Barberton Mountains declared a World Heritage Site

Barberton Mountains declared a World Heritage Site

The Barberton Makhonjwa Mountains in Mpumalanga have officially been declared a Unesco World Heritage Site (WHS) after being on the tentative list for a number of years.

The World Heritage Committee inscribed the naturally significant Barberton Makhonjwa Mountains on Monday (July 2), after the decision was taken at the 42nd session of the World Heritage Committee of Unesco, which took place in Manama, Bahrain, from June 29-30, where Arts and Culture Minister, Nathi Mthethwa represented South Africa.

This marks the tenth site in South Africa to be inscribed by the world heritage body since the country became a member in 1997.

The mountain range lies within the sub-tropical lowland region in the north-east of South Africa, containing some the world’s best preserved, oldest and diverse sequence of volcanic and sedimentary rock, dating back 3.5 billion years.

The project was initiated back in 2007 and put forward for nomination two years later as part of the efforts to conserve the natural inheritance and to boost tourism in the province, according to the Department of Economic Development and Tourism for Mpumalanga.

The MEC for Finance, Economic Development and Tourism for the region, Sikhumbuzo Kholwane, said the government would continue to provide resources to maintain the status of this unparalleled mountain range in order to boost tourism.

“The human resource structure of the Management Authority has been expanded to include a new unit led by a senior geologist and a complement of support staff, totalling eight persons. The Government has also committed to support the new unit with an additional US$1 million per year, to fund the Management Authority staff and operations”, said Kholwane.

According to Tony Ferrar, Wildlife Ecologist and Park Planner, it has been 30 years since geo professionals first stated that the mountains deserved WHS status.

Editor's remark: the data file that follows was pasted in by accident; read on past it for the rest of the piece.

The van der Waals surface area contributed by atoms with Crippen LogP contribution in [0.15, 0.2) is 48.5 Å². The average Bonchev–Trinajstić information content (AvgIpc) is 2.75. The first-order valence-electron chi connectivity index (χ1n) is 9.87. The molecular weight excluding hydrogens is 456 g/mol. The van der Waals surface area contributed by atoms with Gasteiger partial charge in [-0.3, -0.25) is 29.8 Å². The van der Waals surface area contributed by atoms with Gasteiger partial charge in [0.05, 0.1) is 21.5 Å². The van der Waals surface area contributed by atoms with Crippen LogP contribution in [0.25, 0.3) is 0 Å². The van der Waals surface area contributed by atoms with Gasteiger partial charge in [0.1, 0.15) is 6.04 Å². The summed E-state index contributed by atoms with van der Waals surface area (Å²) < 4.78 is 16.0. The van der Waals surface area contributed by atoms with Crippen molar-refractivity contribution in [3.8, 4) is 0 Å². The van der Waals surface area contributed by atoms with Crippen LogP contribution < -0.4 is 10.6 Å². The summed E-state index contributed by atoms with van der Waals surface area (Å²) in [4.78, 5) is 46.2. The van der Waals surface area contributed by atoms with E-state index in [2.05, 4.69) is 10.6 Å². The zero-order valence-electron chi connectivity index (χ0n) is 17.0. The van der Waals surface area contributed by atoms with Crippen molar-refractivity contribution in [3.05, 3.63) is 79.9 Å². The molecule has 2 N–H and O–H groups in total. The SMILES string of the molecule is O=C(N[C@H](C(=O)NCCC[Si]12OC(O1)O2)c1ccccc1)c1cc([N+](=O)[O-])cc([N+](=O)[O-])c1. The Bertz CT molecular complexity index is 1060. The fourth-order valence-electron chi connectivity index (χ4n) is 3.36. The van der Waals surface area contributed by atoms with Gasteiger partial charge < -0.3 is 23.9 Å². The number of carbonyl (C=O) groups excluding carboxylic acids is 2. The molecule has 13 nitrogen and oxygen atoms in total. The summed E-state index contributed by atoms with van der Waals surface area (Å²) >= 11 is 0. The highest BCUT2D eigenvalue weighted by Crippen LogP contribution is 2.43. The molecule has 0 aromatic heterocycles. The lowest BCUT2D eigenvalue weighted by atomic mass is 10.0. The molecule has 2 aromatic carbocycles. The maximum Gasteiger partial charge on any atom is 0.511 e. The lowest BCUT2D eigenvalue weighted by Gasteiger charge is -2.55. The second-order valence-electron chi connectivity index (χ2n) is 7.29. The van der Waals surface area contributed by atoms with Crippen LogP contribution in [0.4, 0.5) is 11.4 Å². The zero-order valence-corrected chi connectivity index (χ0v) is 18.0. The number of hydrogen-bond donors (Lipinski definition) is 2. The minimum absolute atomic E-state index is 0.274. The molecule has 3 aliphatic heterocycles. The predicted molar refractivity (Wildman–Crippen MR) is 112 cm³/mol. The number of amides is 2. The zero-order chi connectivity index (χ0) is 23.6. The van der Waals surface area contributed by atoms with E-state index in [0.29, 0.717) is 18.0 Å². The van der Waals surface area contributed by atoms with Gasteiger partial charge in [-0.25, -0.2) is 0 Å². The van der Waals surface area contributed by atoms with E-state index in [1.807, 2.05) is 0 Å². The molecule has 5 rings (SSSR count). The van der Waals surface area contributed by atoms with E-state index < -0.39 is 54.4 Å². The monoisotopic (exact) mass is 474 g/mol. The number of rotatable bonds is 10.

Ferrar said being part of the WHS branding would be good for tourism, attracting both state and private-sector investment.

“The additional challenge of developing geological tourism will make it even more interesting, as it is quite a specialised field,” added Ferrar.

Tiffany Briggs, Head of Marketing for Mfafa Safaris said: “We have been looking forward to this declaration for a while now, and Barberton Tourism has been pushing hard for it. They have already put up information boards in the area, and it is really quite something to behold.”

“It is an exciting new element to add to travel in the Kruger Lowveld region – it is also an exciting alternative to the usual Panorama Route, giving people another reason to come back again and hopefully spend money in new areas that are in dire need of it.”

Kholwane said the inscription of the Barberton Makhonjwa Mountains would be a constant reminder of the value of nature and its connection to the people. “We have been afforded a single most compelling reason to preserve all natural endowments so that future generations can also experience the connection that we have with our mountains, our wetland and many other unique geological inheritances found in the province.”

Tourism to get a boost with the inscription of the Barberton Makhonjwa Mountains as a World Heritage Site.


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